Restoring records

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Restoring records

Postby Dave Cawley » Fri Jan 10, 2014 7:27 pm

OK, I'm new to any sort of DAW. I can record and playback no problem with Wavelab Elements 8.

I can playback through the Sonnox declick and dehiss, great stuff !

But can I live process? That is put a record on and listen directly to the output of the Sonnox plug in's, in real time, without recording ?

And then, having set them up, can I record the declicked and dehissed output directly. So on playback it is already declicked and dehissed ?

The words and phrases in this new DAW world are a tad alien to me, for now at least.

Thanks

Dave
Last edited by Dave Cawley on Fri Jan 17, 2014 10:58 am, edited 2 times in total.
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Re: Restoring very old records

Postby PG » Fri Jan 10, 2014 8:17 pm

Not in WaveLab Elements.
In WaveLab, you can insert the plugin "Audio Input" for this purpose.
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Re: Restoring very old records

Postby Dave Cawley » Fri Jan 10, 2014 11:38 pm

Really ? Then this makes Wavelab 8 Elements completely useless ?

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Re: Restoring very old records

Postby MrSoundman » Fri Jan 10, 2014 11:54 pm

Dave Cawley wrote:Then this makes Wavelab 8 Elements completely useless ?
Ha ha, no, don't panic .... you just need to rethink your workflow! Basically, to restore a record the first thing to do is capture it (i.e. record it) into a file in it's entirety and save it. Processing takes place as a subsequent step .... you'd set up your declicker etc., which you'll be able to audition in realtime as you play the file with the plugins in the master section, and then render to a new file. That way you keep the original, so you can always go back to it. Especially if you're new to this, you will want to return to try again as your skills develop. In the same way as an experienced Photoshop user can always spot the "first efforts" of a beginner, you'll want to redo old restoration jobs in a few months time, so best to save the "pristine" original!
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Re: Restoring very old records

Postby Dave Cawley » Sat Jan 11, 2014 12:02 am

Hi Soundman

Well, with over 2 1/2 pages of photos in my local paper this week, I'm a bit of an expert in Photoshop!

Also the pair of Cedar racks here, get it right first time, every time.

I am very disappointed, no question.

So what are the alternatives ? Record it, bring up Sonnex and without playing it resave it ? Would that work ?

Thanks

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Re: Restoring very old records

Postby MrSoundman » Sat Jan 11, 2014 1:28 am

No -- record it, add plugins and adjust while listening to it, then render the result to a new file.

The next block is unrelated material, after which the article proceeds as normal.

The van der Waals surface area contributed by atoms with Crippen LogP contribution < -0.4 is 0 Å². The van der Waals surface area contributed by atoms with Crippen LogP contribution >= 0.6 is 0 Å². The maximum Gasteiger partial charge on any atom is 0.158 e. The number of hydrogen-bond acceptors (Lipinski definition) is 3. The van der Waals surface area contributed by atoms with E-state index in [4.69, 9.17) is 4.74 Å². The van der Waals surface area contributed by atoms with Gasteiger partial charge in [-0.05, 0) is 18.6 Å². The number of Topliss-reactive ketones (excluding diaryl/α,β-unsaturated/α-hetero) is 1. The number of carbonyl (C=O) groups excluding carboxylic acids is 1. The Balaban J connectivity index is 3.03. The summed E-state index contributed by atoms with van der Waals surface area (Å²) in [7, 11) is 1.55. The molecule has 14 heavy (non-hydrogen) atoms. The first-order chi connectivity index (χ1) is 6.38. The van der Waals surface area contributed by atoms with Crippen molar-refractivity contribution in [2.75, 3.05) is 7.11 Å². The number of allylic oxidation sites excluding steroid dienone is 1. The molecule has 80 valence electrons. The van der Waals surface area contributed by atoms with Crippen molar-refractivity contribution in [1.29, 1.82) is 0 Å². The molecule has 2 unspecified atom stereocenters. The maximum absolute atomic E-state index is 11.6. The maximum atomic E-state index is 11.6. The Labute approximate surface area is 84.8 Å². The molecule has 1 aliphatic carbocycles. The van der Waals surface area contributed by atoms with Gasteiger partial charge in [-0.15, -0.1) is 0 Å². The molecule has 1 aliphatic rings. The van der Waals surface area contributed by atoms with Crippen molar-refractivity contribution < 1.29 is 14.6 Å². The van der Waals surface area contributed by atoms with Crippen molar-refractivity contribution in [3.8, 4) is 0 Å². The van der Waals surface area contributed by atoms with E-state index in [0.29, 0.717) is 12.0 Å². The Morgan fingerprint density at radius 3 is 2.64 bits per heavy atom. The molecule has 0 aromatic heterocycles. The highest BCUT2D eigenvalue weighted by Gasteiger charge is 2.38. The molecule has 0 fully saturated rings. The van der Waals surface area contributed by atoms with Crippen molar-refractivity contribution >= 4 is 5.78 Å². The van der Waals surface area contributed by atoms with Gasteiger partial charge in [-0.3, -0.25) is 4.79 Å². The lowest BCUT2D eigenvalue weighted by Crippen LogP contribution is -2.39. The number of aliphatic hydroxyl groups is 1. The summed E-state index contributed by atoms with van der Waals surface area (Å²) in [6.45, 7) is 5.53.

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Re: Restoring very old records

Postby Arjan P » Sat Jan 11, 2014 2:13 am

IMO Mr Soundman is right. Serious restoration work can't be done in real time - the outer vinyl grooves may need a different approach from the inner grooves, plus, you're by definition always too late with adjustments. Record the best quality possible in a high digital resolution, keep the original recording and work from there. Just my 2 cts..
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Re: Restoring very old records

Postby Dave Cawley » Sat Jan 11, 2014 9:57 am

Guys, you are missing the point ! The Cedar racks can do this.

But whatever, this is what I want to do. So can someone help me do what I want to do ?

Thanks

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Re: Restoring very old records

Postby bob99 » Sat Jan 11, 2014 12:30 pm

Dave, you need to upgrade to the full version to do what you're talking about. That's why Elements is so cheap. We had the same issue with Cubase Elements (not able to record with plugins) and had to upgrade for that. You could record with plugins in Reaper for $200, but it doesn't include any restoration plugins I know of. That's the trade off. You obviously know what you're doing, how you want to do it, and have quite a resume, but I don't see how you're going to do this with a $100 program.
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Re: Restoring very old records

Postby PG » Sat Jan 11, 2014 12:55 pm

Guys, you are missing the point ! The Cedar racks can do this.


WaveLab has also a plugin called "External Gear" that sends the audio to your device (eg. Cedar) and collect it from the device too (Cedar), and plays back the audio stream. That is, exactly what you are looking for, if I follow correctly.
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Re: Restoring very old records

Postby MrSoundman » Sat Jan 11, 2014 1:17 pm

Dave, it's not so much that we're missing the point, it's that I don't think any of us would approach restoration in this manner. I would concur with Arjan P, and that is also my approach -- make an archival transcript (recording) first, and do the processing after the fact. The reason for this is that the source media is often fragile and in some cases there may be only one opportunity to capture the material (baked tape, for example). Recording the source material through any processing stage, hardware or software, means it's irrevocably changed even before it's captured.